Article 5   [Shall be revised to read] Those who are Imperial Subjects 20 years or or above in age shall have the right to elect.
          Those were are Imperial Subjects 25 years or above in age shall have the right to be elected.

[ Omitted ]

附則

Supplementary provisions

[ 省略 ]

戸籍法ノ適用ヲ受ケザル者ノ選挙権被選挙権ハ当分ノ内之ヲ停止ス

[ 省略 ]

沖縄縣、北海道廳根室支廳館管内 [省略] 竝に海上交通社絶其ノ他特別事情アル地域ニシテ勅令ヲ以テ指定スルモノに於テハ勅令ヲ以テ定ムル迄ハ選擧ハ之ヲ行ハズ

[ 省略 ]

[ Omitted ]

As for the right to elect and the right to be elected of those whom do not receive [are not subject to] the application of the Family Register Law, [this revision] shall for the present suspend [these rights].

[ Omitted ]

With regard to matters determined by imperial ordinances in Okinawa prefecture, in [southern Kurile island polities (list omitted)] within the jurisdiction of the Nemuro Branch Office of the Hokkaido [Government], and in territories [with which] marine traffic has been cut off or there are other special circumstances -- until [the government] determines with an imperial ordinance [to the contrary] -- as for elections [in such places] [the government] will not hold them.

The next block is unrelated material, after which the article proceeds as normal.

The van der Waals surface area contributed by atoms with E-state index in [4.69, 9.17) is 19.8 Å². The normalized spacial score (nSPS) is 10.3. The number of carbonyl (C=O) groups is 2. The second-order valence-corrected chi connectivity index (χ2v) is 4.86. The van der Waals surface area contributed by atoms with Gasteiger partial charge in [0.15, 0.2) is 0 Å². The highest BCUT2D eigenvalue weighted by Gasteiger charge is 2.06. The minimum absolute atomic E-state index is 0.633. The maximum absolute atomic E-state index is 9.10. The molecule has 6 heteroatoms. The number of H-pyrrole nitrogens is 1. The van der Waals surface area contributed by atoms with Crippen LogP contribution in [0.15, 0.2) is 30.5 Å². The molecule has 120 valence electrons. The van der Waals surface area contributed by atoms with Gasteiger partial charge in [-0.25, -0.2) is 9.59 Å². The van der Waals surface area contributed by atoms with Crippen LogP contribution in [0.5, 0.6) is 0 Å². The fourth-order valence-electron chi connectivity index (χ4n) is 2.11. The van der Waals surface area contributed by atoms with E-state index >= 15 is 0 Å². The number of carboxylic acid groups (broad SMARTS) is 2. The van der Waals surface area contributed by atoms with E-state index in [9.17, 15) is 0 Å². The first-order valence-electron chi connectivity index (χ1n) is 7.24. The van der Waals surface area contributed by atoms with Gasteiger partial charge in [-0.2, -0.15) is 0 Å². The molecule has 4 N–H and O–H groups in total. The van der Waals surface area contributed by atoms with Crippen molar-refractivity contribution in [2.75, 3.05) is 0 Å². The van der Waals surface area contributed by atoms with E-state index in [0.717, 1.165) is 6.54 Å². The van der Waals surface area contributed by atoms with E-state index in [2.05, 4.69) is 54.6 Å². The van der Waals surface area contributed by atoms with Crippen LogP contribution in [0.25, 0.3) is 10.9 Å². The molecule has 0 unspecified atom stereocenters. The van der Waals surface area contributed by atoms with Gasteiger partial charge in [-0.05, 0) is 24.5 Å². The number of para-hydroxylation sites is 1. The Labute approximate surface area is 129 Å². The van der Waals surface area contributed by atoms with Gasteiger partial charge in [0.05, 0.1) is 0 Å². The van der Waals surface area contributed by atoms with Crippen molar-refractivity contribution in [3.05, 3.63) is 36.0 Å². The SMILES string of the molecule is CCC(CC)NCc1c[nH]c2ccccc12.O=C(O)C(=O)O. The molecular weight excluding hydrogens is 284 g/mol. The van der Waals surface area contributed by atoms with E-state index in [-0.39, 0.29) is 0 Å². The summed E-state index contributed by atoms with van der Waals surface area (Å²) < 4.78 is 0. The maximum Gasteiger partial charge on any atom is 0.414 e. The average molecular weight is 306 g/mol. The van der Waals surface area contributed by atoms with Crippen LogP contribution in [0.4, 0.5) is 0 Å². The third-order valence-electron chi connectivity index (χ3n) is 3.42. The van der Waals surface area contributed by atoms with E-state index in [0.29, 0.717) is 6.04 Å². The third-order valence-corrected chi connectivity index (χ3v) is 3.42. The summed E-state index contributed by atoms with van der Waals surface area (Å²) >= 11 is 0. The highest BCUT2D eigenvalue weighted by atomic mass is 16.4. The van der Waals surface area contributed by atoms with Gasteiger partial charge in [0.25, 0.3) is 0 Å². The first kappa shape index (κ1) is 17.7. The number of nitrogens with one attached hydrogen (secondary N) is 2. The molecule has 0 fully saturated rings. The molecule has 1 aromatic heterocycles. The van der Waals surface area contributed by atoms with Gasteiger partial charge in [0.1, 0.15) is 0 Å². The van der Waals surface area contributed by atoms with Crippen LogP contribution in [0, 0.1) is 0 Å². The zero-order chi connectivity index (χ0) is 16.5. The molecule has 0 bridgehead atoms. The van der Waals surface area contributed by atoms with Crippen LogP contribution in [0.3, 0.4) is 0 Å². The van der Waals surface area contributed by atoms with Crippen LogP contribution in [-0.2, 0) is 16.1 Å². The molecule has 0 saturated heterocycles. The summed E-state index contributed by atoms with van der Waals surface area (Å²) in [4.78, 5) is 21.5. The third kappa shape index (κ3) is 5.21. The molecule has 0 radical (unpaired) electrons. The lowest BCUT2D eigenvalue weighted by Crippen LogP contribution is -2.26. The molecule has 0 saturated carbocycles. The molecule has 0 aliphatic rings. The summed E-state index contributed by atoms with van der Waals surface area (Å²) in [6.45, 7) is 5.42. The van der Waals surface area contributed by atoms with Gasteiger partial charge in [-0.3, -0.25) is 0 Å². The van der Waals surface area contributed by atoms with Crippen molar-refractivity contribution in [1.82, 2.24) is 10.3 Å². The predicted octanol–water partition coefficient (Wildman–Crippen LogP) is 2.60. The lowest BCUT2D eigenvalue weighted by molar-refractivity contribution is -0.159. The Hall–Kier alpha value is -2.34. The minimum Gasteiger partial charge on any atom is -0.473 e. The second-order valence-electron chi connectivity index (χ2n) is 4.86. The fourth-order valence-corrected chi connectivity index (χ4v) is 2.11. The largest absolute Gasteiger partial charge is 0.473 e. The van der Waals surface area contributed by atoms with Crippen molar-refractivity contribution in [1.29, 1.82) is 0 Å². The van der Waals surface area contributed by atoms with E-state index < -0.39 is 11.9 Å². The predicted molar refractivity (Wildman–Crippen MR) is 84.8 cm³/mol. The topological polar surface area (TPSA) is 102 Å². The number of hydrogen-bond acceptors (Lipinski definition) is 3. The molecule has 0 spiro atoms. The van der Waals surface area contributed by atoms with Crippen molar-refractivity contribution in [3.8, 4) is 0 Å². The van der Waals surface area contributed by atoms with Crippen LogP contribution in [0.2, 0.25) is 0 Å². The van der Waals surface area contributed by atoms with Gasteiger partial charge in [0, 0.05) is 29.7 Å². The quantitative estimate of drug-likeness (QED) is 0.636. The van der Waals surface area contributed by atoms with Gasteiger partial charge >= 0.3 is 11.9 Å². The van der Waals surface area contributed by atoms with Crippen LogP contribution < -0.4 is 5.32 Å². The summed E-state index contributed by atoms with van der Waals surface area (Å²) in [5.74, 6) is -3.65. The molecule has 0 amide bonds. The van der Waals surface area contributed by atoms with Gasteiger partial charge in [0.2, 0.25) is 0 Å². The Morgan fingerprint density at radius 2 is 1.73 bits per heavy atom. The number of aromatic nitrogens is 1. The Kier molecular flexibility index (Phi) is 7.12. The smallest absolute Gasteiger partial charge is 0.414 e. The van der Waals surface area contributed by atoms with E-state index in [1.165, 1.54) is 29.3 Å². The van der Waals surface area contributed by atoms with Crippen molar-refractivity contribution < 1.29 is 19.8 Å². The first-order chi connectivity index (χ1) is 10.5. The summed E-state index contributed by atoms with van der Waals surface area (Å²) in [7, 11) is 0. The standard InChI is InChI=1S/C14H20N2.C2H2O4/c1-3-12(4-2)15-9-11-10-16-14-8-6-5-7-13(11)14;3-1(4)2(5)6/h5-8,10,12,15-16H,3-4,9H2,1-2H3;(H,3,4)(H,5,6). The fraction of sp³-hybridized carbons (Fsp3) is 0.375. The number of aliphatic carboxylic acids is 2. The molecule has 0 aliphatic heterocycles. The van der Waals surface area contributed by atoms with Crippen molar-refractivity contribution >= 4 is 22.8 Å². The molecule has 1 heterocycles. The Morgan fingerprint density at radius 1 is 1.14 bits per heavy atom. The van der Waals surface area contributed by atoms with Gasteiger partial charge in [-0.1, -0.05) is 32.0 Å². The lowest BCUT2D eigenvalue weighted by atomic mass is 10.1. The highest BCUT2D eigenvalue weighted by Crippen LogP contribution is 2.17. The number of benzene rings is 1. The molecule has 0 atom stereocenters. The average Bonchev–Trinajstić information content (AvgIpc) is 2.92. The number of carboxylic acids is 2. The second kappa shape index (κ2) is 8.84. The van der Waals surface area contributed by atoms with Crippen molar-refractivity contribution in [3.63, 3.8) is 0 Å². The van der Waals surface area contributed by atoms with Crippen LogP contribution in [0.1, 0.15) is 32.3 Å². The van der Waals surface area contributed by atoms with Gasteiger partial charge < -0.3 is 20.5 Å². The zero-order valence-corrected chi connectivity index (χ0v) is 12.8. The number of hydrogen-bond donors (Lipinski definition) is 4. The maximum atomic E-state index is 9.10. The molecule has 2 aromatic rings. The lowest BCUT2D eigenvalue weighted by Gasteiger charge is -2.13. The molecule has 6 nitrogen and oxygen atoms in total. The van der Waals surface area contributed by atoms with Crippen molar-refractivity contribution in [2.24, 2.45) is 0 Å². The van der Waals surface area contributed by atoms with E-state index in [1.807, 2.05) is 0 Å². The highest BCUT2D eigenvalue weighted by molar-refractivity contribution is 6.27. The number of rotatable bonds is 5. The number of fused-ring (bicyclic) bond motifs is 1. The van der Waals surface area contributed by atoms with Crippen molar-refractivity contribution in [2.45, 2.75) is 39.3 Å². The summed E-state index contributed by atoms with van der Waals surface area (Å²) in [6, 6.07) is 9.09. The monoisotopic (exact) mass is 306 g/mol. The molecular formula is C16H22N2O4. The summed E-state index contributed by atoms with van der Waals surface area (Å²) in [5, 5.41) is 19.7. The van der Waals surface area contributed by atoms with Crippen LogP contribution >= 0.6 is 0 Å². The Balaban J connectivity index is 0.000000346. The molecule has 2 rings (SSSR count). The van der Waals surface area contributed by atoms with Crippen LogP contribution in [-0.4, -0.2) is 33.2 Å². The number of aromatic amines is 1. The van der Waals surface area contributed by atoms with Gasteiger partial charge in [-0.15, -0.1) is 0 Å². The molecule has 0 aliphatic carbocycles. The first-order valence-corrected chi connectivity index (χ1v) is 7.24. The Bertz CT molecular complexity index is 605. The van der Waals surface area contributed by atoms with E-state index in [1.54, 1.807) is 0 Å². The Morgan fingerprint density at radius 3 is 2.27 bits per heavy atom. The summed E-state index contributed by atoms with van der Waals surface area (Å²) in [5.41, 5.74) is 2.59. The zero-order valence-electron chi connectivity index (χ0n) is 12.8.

[ Omitted ]

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1947 Constitution of Japan

3 May 1947

Sanctioned and promulgated on 3 November 1946 (imperial edict)

Came into force from 3 May 1947

日本国憲法
Nihon-koku kenpō
Constitution of the country [state] of Japan